Evidence-based medicine (EBP), also known as evidence-based healthcare, is a method of providing care that relies on the most recent research to make clinical decisions. Over the years, several EBP models have been created to assist healthcare professionals in integrating research evidence into practice. EBP is commonly implemented in two models:
- Marita Titler, a professor at the University of Iowa and her colleagues developed this model in 1994. It is an easy-to-follow process that includes six steps: 1) problem identification, 2) evidence synthesis and analysis, 3) feasibility and impact assessment, 4) implementation planning, 5 ) implementation and 6 ) evaluation. Iowa Model emphasizes that all stakeholders should be involved in EBP, including patients, healthcare providers and administrators.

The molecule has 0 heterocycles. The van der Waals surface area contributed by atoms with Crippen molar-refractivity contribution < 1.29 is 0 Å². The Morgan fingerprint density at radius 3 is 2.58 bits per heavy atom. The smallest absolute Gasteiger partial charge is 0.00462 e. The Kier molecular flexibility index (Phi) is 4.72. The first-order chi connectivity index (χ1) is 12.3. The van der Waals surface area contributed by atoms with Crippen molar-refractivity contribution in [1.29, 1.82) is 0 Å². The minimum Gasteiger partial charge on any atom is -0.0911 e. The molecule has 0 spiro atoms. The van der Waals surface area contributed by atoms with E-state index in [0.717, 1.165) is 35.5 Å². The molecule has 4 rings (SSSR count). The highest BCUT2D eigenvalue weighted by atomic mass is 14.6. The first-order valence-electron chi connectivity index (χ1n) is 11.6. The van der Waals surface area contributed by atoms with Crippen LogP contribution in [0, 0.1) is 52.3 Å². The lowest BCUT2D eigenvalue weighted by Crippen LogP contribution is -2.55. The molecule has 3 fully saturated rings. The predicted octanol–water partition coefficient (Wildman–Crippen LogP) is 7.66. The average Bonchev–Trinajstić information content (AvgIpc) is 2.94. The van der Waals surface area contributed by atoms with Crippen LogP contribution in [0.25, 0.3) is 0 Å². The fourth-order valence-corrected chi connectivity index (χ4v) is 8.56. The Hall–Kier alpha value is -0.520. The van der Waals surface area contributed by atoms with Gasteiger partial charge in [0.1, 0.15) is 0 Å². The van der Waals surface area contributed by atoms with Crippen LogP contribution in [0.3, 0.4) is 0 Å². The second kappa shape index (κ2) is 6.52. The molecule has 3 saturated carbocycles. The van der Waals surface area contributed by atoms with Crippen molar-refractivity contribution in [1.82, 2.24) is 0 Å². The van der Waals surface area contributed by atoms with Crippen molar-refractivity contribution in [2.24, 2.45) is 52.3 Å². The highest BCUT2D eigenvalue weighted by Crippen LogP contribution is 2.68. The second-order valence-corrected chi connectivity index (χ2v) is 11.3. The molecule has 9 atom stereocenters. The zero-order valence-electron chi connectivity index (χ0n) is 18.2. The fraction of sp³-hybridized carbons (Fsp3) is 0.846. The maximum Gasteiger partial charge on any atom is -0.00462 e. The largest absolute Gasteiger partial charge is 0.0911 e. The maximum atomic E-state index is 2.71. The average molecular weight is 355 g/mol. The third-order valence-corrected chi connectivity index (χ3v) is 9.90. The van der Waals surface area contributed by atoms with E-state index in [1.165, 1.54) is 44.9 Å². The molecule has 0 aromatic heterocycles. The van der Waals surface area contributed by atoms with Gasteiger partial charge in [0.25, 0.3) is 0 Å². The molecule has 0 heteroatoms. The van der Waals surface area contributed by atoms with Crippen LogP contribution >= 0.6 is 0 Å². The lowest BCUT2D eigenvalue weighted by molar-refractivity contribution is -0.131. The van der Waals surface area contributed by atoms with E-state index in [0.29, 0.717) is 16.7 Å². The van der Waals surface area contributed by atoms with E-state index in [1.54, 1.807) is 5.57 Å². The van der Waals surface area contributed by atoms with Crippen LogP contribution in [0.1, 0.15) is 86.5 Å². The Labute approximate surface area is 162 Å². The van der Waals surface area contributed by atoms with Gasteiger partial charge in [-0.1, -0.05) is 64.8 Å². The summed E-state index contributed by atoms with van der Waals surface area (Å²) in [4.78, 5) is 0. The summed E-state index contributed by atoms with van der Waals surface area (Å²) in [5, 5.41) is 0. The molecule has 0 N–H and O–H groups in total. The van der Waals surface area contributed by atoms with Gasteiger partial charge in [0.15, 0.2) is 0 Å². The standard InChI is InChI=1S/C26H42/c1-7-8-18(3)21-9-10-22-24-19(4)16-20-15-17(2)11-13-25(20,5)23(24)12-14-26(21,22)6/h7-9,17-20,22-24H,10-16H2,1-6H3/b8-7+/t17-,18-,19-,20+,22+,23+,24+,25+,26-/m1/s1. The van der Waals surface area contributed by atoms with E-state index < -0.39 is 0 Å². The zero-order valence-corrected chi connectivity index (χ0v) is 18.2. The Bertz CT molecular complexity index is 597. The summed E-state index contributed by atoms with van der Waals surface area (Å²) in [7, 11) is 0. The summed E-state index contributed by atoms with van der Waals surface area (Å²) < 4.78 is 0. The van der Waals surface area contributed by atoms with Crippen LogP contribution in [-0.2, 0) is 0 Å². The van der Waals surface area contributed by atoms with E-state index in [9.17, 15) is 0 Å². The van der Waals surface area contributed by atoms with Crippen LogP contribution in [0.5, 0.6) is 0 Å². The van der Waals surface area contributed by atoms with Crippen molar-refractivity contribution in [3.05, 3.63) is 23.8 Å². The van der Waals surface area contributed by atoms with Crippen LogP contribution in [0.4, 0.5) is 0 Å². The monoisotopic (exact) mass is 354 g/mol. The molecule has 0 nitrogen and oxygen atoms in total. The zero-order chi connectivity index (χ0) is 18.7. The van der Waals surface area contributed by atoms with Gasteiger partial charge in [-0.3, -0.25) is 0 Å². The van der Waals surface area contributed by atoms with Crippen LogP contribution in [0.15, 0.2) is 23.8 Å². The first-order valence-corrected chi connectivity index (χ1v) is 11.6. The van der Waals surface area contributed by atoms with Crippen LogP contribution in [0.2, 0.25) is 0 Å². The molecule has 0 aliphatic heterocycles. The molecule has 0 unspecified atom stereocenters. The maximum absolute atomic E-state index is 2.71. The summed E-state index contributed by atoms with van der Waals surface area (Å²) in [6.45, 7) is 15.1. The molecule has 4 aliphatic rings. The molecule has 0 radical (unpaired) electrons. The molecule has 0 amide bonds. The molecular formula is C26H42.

- Early 2000s, Gill Harvey, Brendan McCormack and Alison Kitson developed the PARIHS Model. The Promoting Action on Research Integration in Health Services model (PARIHS). This model highlights the importance three important elements to successful EBP Implementation: (1) Evidence, (2) Context, and (3) Facilitation. According to the PARIHS model, successful EBP implementation is dependent on three factors: the quality of evidence, context, and support for healthcare professionals. PARIHS is often used as a guide to develop interventions that promote the implementation of EBP in healthcare settings.